Scanner Chops Waiting Time For Logging Trucks

| Environmental Testing

Digital automatic scanning and measurement of log loads improves efficiency

Sweden reduces wait times for logging trucks through digital scanning technology

Swedish forestry specialist, is taking further steps towards achieving resource-efficient and digital forestry operations through the use of advanced three-dimensional image analysis of wood deliveries. This will enable the company to increase the efficiency of transport and boost the added value of the wood.

According to Andreas Rastbäck, Marketing Director at Holmen, this method makes wood scanning more accurate and the whole process more efficient. Unmanned measurement terminals offer the possibility to be open around the clock, creating greater accessibility and fewer queues.

“In this way, we can make better use of transport resources, which is good for both the work environment and the climate,” says Rastbäck.

During wood scanning, the timber truck drives in through an unmanned measuring rig where the logs’ diameter and solid volume percentage are read digitally. The information is immediately sent on to a log measurer, who then quickly informs the driver that the load has been scanned and whether it has been approved for the plant it is heading to. This means more accurate scanning of the volume on which payment is based and faster unloading.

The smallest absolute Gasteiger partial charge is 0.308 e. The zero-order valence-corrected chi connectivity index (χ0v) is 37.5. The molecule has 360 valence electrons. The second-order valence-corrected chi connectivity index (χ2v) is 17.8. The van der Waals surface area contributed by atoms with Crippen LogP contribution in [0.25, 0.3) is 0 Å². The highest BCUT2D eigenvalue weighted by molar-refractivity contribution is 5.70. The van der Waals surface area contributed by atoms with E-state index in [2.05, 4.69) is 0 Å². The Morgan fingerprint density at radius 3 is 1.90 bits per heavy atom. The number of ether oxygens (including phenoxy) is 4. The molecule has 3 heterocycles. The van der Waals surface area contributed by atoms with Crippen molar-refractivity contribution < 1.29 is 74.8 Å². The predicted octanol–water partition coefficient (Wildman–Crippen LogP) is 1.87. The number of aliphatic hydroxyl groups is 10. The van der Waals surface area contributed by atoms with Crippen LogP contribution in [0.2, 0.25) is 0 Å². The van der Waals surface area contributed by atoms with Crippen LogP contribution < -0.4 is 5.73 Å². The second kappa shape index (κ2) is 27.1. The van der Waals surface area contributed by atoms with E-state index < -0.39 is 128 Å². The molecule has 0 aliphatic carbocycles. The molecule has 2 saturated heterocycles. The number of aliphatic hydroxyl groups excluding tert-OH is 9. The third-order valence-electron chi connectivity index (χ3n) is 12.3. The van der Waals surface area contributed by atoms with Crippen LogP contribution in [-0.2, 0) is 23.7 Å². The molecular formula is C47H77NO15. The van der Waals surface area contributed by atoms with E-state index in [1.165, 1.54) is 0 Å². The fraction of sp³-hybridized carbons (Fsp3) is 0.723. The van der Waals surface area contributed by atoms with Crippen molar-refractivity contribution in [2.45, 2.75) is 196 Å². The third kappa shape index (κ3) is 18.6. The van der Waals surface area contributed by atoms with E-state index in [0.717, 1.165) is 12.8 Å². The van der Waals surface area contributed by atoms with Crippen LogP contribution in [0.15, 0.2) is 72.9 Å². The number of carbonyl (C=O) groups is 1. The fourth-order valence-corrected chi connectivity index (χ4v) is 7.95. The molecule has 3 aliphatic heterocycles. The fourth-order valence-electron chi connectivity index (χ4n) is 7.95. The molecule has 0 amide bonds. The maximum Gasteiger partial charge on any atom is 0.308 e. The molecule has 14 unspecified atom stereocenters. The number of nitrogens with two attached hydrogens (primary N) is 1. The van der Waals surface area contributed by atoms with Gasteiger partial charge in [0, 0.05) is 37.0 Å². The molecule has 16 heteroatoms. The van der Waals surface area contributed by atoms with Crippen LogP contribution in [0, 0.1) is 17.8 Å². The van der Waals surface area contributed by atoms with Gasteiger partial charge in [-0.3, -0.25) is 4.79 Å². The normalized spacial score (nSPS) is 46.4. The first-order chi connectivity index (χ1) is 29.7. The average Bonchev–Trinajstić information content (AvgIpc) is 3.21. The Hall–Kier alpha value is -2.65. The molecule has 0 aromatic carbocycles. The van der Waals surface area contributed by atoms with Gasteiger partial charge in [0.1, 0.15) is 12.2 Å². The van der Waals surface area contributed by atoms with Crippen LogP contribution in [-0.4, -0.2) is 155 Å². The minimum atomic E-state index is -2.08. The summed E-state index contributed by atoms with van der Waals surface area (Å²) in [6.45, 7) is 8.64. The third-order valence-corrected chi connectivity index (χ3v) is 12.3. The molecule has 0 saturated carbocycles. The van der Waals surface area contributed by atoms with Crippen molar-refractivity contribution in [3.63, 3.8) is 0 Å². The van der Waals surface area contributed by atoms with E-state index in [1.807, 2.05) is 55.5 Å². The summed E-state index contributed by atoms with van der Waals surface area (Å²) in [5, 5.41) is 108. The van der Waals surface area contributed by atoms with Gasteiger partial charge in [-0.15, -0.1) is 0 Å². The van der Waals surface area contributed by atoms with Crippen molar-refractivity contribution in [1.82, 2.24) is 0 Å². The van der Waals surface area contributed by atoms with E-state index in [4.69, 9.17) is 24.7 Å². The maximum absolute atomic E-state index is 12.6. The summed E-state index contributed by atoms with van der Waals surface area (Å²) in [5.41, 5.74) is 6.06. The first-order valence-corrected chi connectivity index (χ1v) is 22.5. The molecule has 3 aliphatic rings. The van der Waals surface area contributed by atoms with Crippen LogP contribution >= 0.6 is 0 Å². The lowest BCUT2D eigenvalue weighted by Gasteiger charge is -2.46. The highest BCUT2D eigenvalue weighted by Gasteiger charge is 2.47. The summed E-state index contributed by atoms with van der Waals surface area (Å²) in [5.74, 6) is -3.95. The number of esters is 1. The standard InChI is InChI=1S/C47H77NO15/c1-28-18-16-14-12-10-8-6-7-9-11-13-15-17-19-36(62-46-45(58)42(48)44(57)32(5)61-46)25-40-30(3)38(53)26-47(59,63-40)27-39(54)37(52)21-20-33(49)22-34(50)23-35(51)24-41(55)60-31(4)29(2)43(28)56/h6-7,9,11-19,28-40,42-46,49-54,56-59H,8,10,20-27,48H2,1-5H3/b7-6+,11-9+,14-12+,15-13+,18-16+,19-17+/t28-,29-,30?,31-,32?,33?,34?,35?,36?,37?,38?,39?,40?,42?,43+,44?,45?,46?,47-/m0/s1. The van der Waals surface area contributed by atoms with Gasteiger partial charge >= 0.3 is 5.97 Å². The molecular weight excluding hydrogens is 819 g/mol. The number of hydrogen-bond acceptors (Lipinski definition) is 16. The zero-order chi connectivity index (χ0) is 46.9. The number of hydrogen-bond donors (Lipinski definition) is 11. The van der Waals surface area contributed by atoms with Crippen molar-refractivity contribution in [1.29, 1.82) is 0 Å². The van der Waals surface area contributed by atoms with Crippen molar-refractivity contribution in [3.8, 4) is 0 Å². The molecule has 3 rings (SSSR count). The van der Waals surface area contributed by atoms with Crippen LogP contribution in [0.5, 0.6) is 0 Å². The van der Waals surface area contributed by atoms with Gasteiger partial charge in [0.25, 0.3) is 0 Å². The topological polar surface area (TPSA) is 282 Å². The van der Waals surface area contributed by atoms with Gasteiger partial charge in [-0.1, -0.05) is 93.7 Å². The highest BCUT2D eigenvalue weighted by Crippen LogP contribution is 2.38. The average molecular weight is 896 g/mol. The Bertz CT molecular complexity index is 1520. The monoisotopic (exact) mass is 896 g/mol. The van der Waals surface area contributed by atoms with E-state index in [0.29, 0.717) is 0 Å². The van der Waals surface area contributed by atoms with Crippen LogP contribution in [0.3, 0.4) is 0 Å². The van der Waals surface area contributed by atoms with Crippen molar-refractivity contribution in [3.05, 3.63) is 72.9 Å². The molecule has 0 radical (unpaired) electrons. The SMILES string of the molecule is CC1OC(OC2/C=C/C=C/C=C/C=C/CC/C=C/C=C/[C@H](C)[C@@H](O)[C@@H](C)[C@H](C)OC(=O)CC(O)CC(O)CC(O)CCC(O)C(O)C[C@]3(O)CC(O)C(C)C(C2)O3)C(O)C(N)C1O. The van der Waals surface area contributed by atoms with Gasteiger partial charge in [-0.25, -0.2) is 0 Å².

The first measuring rig is destined to be installed at the railway terminal in Vännäs with a further one to be installed at Holmen’s paper mill in Hallstavik, followed by one at the paper mill in Braviken. To this end, Holmen has signed an agreement with the Jönköping company Cind for the supply of measuring rigs, cameras and technology.

“Holmen’s strategy to digitise and streamline its wood measurement process fits well with our operations. They will be the first to use our new solid volume calculation function, and I look forward to upcoming joint development efforts in other areas where machine learning will be an important component,” says Marcus Schelin, CEO at Cind.

Digitisation in forestry creates opportunities to gather and process data, making it easier to improve support for intelligent planning and decision-making for the forest industry.

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